Monday, October 22, 2007

Turkey's Human Rights Record In 1990s

Even the Associated Press (7/7/95) reported in 1995 that “thousands of Iraqi Kurds fled their villages…after Turkish forces dropped bombs in Northern Iraq, and about 3,000 soldiers pressed their cross-border offensive against Kurdish rebels” while “an estimated 3,000 Iraqi Kurds from 18 villages…fled their homes for safer areas.” The Turkish government that invades Iraq to deny the Kurdish people their democratic right to self-determination is a NATO ally of the U.S. government.

(Downtown 7/19/95)

The 1996 deaths of political prisoners in Turkey also indicated that during the 1990s the Clintons’ first administration remained aligned with a Turkish government that violated the human rights of its political opponents. In its 1994 Annual Report, Amnesty International summarized the human rights situation in Turkey during the Clintons’ first term in the White House:

“Hundreds of people were detained as prisoners of conscience…Torture of political and criminal detainees in police stations was widespread and systematic, and there were at least 24 reported deaths in custody as a result of torture. At least 26 people reportedly `disappeared’ in security force custody and scores of people were killed in the mainly Kurdish southeastern provinces and also in western Turkey, in circumstances which suggested that they had been extra-judicially executed by members of the security forces…”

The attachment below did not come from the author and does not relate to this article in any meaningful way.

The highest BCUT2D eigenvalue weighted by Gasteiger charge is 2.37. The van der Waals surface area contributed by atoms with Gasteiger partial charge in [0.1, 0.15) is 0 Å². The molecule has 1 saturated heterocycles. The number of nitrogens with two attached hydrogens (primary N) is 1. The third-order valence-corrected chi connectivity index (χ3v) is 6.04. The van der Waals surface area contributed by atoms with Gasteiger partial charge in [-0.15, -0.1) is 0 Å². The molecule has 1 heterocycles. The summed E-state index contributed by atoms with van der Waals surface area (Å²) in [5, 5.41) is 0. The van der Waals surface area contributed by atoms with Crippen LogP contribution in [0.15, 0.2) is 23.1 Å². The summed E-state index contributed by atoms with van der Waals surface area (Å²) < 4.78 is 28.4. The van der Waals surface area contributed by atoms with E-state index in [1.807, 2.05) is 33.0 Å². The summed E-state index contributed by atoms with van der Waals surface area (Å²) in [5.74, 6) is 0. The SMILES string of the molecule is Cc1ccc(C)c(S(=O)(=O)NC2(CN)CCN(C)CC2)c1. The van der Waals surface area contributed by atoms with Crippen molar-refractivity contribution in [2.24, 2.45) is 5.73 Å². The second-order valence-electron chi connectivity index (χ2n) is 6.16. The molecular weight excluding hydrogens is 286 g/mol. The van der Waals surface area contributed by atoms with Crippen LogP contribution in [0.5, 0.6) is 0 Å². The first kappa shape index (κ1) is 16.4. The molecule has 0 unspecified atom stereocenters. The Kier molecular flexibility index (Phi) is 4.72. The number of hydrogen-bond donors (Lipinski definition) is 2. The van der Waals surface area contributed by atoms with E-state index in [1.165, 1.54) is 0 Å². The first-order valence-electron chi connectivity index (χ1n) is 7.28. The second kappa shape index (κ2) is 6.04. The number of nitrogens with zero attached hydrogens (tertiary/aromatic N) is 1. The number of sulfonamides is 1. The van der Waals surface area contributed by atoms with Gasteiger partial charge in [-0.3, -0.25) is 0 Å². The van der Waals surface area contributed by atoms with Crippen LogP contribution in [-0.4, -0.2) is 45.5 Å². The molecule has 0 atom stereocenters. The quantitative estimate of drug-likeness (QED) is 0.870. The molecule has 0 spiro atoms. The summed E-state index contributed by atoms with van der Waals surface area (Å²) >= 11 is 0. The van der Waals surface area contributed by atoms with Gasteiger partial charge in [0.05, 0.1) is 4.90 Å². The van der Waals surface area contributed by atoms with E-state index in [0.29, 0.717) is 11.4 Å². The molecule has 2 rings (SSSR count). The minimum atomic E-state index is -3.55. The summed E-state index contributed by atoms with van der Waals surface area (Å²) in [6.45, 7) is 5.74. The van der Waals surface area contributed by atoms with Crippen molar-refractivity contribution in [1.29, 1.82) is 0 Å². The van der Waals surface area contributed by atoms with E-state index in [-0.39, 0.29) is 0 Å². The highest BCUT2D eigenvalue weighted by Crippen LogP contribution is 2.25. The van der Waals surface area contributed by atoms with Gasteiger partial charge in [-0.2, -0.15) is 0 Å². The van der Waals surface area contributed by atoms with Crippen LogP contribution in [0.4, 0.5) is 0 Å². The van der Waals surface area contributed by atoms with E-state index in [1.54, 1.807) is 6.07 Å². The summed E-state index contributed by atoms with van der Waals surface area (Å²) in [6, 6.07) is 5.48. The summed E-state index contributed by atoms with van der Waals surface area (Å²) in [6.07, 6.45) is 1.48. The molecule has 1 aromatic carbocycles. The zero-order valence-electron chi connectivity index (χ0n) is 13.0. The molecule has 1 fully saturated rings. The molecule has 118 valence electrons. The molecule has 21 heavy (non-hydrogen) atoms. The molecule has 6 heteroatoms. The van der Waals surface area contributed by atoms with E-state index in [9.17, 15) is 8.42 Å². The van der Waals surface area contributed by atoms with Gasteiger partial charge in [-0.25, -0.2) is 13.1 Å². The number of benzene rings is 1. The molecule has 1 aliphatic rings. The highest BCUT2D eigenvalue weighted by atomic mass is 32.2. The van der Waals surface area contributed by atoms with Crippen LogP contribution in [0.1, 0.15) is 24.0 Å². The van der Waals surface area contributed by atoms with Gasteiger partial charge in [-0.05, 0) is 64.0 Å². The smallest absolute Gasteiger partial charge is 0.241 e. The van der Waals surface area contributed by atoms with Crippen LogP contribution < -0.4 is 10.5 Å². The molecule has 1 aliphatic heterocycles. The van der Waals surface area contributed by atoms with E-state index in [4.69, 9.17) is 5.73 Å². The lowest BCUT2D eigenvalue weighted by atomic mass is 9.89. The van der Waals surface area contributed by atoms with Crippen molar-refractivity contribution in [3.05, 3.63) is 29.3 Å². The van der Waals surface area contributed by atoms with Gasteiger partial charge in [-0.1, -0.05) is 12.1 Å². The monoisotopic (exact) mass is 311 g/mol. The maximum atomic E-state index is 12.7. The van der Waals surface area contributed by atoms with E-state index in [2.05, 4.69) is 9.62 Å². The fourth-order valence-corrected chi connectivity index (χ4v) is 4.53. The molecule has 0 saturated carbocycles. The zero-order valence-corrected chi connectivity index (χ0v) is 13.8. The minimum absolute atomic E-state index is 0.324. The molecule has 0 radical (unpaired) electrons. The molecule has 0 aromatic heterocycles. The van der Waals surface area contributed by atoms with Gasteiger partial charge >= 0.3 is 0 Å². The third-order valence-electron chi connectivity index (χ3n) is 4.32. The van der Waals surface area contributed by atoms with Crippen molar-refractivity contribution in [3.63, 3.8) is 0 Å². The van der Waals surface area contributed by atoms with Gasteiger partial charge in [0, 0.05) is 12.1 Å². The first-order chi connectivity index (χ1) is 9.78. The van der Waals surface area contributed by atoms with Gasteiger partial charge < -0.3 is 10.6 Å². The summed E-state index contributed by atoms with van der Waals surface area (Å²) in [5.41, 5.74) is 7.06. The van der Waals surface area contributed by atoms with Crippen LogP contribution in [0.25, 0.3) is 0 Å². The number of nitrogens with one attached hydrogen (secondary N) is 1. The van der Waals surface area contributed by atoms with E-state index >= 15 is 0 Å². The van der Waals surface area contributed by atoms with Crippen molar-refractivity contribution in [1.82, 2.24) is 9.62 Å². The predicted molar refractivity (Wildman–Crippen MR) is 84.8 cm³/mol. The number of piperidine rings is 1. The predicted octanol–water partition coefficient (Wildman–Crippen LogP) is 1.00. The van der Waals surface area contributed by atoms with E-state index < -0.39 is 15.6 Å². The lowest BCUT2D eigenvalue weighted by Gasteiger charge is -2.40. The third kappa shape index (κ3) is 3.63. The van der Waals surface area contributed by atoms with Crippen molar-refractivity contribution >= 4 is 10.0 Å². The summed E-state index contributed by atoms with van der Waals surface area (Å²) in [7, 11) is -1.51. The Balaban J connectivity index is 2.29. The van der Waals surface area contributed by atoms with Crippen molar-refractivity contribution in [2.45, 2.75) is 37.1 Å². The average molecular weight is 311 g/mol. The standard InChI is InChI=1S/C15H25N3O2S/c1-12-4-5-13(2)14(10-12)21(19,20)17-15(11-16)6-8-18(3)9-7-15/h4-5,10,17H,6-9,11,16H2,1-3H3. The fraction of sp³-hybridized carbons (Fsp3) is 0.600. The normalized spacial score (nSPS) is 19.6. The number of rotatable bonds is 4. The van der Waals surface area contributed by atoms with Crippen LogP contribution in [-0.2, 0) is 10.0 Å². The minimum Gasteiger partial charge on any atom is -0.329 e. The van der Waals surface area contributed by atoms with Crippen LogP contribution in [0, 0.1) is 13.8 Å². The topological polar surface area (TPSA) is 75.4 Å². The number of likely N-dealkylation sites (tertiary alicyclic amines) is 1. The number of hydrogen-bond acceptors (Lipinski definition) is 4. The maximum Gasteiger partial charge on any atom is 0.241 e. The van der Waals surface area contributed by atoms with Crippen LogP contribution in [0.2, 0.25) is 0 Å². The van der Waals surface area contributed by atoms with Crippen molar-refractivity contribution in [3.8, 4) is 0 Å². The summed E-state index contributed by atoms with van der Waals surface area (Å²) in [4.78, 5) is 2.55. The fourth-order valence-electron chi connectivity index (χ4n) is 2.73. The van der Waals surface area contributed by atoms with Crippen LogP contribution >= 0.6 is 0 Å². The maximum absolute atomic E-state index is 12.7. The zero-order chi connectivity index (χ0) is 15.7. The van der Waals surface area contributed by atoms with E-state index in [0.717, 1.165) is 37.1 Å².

The New York Times (9/7/96) also reported that on Sept. 6, 1996 “Turkish planes continued their bombing attacks…on camps inside Iraq that are used by the Kurdish faction, the Kurdistan Workers Party.”

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